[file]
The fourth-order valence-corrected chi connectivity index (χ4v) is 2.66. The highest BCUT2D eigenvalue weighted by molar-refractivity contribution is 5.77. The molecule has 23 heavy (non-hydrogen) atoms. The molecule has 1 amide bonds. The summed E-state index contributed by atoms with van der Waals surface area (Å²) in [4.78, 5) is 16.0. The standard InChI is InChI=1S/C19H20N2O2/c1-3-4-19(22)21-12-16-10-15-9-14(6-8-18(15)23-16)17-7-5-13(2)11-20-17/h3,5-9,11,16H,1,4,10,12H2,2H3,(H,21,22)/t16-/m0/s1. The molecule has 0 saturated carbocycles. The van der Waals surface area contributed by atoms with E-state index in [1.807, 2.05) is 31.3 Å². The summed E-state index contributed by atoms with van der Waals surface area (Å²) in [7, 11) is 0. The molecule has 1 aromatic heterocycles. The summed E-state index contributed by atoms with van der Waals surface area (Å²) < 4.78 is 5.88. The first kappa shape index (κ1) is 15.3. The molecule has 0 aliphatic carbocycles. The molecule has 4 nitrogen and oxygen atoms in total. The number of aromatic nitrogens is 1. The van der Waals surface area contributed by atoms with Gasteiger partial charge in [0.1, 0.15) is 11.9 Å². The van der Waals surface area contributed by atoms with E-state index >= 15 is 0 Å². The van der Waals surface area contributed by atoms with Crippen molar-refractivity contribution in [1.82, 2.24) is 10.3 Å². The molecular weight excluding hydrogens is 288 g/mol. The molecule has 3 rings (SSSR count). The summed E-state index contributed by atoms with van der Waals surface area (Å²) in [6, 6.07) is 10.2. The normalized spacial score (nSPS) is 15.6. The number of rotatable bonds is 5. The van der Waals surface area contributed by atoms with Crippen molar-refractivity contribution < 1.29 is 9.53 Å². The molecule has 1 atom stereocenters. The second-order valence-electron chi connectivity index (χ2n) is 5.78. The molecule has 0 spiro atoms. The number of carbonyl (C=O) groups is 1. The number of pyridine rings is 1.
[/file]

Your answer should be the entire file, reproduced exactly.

The fourth-order valence-corrected chi connectivity index (χ4v) is 2.66. The highest BCUT2D eigenvalue weighted by molar-refractivity contribution is 5.77. The molecule has 23 heavy (non-hydrogen) atoms. The molecule has 1 amide bonds. The summed E-state index contributed by atoms with van der Waals surface area (Å²) in [4.78, 5) is 16.0. The standard InChI is InChI=1S/C19H20N2O2/c1-3-4-19(22)21-12-16-10-15-9-14(6-8-18(15)23-16)17-7-5-13(2)11-20-17/h3,5-9,11,16H,1,4,10,12H2,2H3,(H,21,22)/t16-/m0/s1. The molecule has 0 saturated carbocycles. The van der Waals surface area contributed by atoms with E-state index in [1.807, 2.05) is 31.3 Å². The summed E-state index contributed by atoms with van der Waals surface area (Å²) in [7, 11) is 0. The molecule has 1 aromatic heterocycles. The summed E-state index contributed by atoms with van der Waals surface area (Å²) < 4.78 is 5.88. The first kappa shape index (κ1) is 15.3. The molecule has 0 aliphatic carbocycles. The molecule has 4 nitrogen and oxygen atoms in total. The number of aromatic nitrogens is 1. The van der Waals surface area contributed by atoms with Gasteiger partial charge in [0.1, 0.15) is 11.9 Å². The van der Waals surface area contributed by atoms with E-state index >= 15 is 0 Å². The van der Waals surface area contributed by atoms with Crippen molar-refractivity contribution in [1.82, 2.24) is 10.3 Å². The molecular weight excluding hydrogens is 288 g/mol. The molecule has 3 rings (SSSR count). The summed E-state index contributed by atoms with van der Waals surface area (Å²) in [6, 6.07) is 10.2. The normalized spacial score (nSPS) is 15.6. The number of rotatable bonds is 5. The van der Waals surface area contributed by atoms with Crippen molar-refractivity contribution < 1.29 is 9.53 Å². The molecule has 1 atom stereocenters. The second-order valence-electron chi connectivity index (χ2n) is 5.78. The molecule has 0 spiro atoms. The number of carbonyl (C=O) groups is 1. The number of pyridine rings is 1.